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Cindy McCain offers Halloween candy to members of the traveling press on board the 'Straight Talk Express' campaign plane.
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Editor's Note: CNN has establish a national voter hotline for individuals to report potential voting problems and irregularities on Election Day. On air, viewers will see a map that highlights irregularities across the country. In addition, CNN.com users can zero in on specific counties in each state experiencing the largest number of Election Day complaints, as well as the most commonly occurring type of problems. The toll-free voter hotline number will be
David Mattingly | BIO
Election day is two weeks away...TWO WEEKS.
Imagine my surprise to find a TWO HOUR WAIT to vote early (see photo...that's me on the lower right). My home precinct is just outside Atlanta and in previous elections there had been a line on occasion but nothing like this.
caption="New York Stock Exchange today"]
Sr. Producer, CNN Medical News Unit
In my house, my husband pays the bills and I am usually the one who’s spending the dough. But when it comes to making investments, we usually put our heads together and try to figure out the smartest way to make the "Benjamins" multiply. It’s a system that works for us, and based on a new Harvard study, we’re probably saving ourselves from the riskier investments that we could be making were my husband to be the unilateral decision-maker on how to make our money grow.
The small study of 98 men found that those who had the highest amounts of testosterone in their systems than the group average were likely to invest 10% more money than the average. Basically, the researchers used saliva samples to gauge testosterone levels beforehand, and then they gave participants the opportunity to invest as much of their money as they wanted on a coin toss. They could gain a 250% return on their investment if they won, or lose the entire investment if they lost the toss.
So the researchers conclude that financial decision-making and risk-taking aren't necessarily based entirely on rational thinking; some of it is just something men naturally tend to do, even driving them to make irrational decisions, which may lead to lower profits, and possibly could explain why the stock market is in the doldrums these days.
[cnn-photo-caption image=http://i2.cdn.turner.com/cnn/2008/images/10/21/art.nyse.1021.jpg caption="New York Stock Exchange today"]
Professor emeritus of history, University of Rhode Island
Friday marks the 79th anniversary of the day that launched the stock market crash of 1929.
As an unprecedented wave of selling threw the floor of the New York Stock Exchange into pandemonium on a day that became known as Black Thursday, a show of organized support by a coterie of leading bankers halted the panic. But on the following Monday, the market collapsed in a tsunami of selling.
Every intense convulsion of the stock market raises primal fears spawned by the Great Crash of 1929 and the ensuing Great Depression, which dragged on for a full decade and has haunted Americans ever since.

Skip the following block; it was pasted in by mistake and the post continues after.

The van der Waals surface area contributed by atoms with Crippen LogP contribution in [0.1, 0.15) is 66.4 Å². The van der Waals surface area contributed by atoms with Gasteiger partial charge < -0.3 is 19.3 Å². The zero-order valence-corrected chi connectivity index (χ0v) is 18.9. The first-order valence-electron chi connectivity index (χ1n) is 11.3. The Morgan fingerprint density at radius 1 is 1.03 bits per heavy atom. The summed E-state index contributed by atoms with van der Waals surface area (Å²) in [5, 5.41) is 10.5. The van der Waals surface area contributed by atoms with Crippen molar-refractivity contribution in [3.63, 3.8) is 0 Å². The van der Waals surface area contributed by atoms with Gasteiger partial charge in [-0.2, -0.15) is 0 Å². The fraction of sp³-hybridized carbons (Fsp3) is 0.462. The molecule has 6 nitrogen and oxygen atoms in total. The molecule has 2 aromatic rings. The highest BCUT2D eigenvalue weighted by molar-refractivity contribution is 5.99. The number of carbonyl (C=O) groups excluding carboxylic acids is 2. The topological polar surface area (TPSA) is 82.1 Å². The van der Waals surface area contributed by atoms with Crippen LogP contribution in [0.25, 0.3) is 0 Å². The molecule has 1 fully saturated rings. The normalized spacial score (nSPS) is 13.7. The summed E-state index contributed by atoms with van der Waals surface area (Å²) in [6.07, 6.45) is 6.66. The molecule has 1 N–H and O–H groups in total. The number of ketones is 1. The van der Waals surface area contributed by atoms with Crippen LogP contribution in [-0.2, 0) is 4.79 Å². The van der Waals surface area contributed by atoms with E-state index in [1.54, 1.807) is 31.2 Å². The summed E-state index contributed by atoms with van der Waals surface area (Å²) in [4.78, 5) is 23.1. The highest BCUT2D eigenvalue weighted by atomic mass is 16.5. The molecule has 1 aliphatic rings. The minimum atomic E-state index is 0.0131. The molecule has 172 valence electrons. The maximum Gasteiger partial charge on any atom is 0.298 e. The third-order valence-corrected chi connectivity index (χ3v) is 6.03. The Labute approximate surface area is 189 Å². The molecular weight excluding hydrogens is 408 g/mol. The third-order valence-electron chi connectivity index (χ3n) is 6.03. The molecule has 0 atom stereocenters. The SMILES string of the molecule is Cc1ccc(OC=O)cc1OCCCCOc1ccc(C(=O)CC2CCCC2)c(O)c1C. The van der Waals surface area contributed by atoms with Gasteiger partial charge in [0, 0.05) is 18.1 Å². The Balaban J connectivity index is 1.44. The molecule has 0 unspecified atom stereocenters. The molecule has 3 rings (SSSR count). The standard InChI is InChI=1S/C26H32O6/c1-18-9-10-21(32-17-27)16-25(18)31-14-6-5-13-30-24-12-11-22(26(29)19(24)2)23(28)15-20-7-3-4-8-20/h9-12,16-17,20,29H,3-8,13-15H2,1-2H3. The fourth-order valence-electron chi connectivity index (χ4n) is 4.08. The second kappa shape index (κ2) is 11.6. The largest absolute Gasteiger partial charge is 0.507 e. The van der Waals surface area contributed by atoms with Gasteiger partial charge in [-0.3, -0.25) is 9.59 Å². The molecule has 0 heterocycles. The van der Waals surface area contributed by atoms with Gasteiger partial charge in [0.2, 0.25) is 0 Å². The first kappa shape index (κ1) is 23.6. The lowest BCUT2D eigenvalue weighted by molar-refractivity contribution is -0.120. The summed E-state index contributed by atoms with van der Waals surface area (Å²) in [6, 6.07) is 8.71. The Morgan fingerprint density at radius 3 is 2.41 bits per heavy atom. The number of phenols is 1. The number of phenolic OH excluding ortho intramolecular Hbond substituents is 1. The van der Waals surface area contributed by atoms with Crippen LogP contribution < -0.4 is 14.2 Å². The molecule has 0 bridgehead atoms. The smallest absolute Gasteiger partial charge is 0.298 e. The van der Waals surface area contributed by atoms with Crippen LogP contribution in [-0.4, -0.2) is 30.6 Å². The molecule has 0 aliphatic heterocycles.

The Panic of 2008 is no exception.
In the past year, the market's fall has at times rivaled that of 1929. Are there connections or similarities between those earlier national traumas and our current crisis?
First some facts about that earlier experience. The Great Crash and the Great Depression were two separate events. The Crash was a financial panic, the Depression an economic downturn. The one does not necessarily lead to the other; the market has collapsed several times in American history without bringing on a depression.
Editor's note: Maury Klein is professor emeritus of history at the University of Rhode Island. He is the author of 15 books, including "Rainbow's End: The Crash of 1929" and most recently "The Power Makers: Steam, Electricity, and the Men Who Made Modern America."
Roland S. Martin | Bio
CNN Political Analyst
"It's because he's black."
That is such an easy – and weak – answer to give when it comes to former Secretary of State Colin Powell endorsing Sen. Barack Obama for president.
Radio blowhard Rush Limbaugh made it clear that's what he thinks; Pat Buchanan, who would be a leader of the White Citizens Council if this was the 1950s, said as much; and even conservative columnist George Will tried to pin that on Powell.
All are wrong.
But what is so fascinating to watch these GOP-lovin' folks, and the others who blindly follow their every word, is that they have lavished Powell with effusive praise for years because they saw him as race neutral!
Powell, and his successor as secretary of state, Condoleezza Rice, have been portrayed as their kind of Republicans because they aren't seen as black. They sort of occupy the rareified space reserved by whites for Tiger Woods, Michael Jordan and Oprah Winfrey – African Americans who are not about their color (well, maybe not Oprah, who has been tagged for being a traitor for supporting Obama. Why, they say? Because he's black!).
Their reaction to Powell's endorsement is the reality of being black in America: if you do everything the way the Limbaughs, Buchanans and Wills want, you're perfectly acceptable in their world. But the moment you actually use that clear and independent mind they said they love to support the person that you think is right for the job, then it's because they are black.
I know the feeling. I get the emails from white viewers who question my skills, integrity and credibility by assigning race as the sole reason I'm on CNN. Forget the fact that I've put 17 years into this line of work.
Powell is a former chairman of the Joint Chiefs of Staff; national security adviser; and has served on the ground with our troops. He has served directly with four presidents and knows presidential timber when he sees it.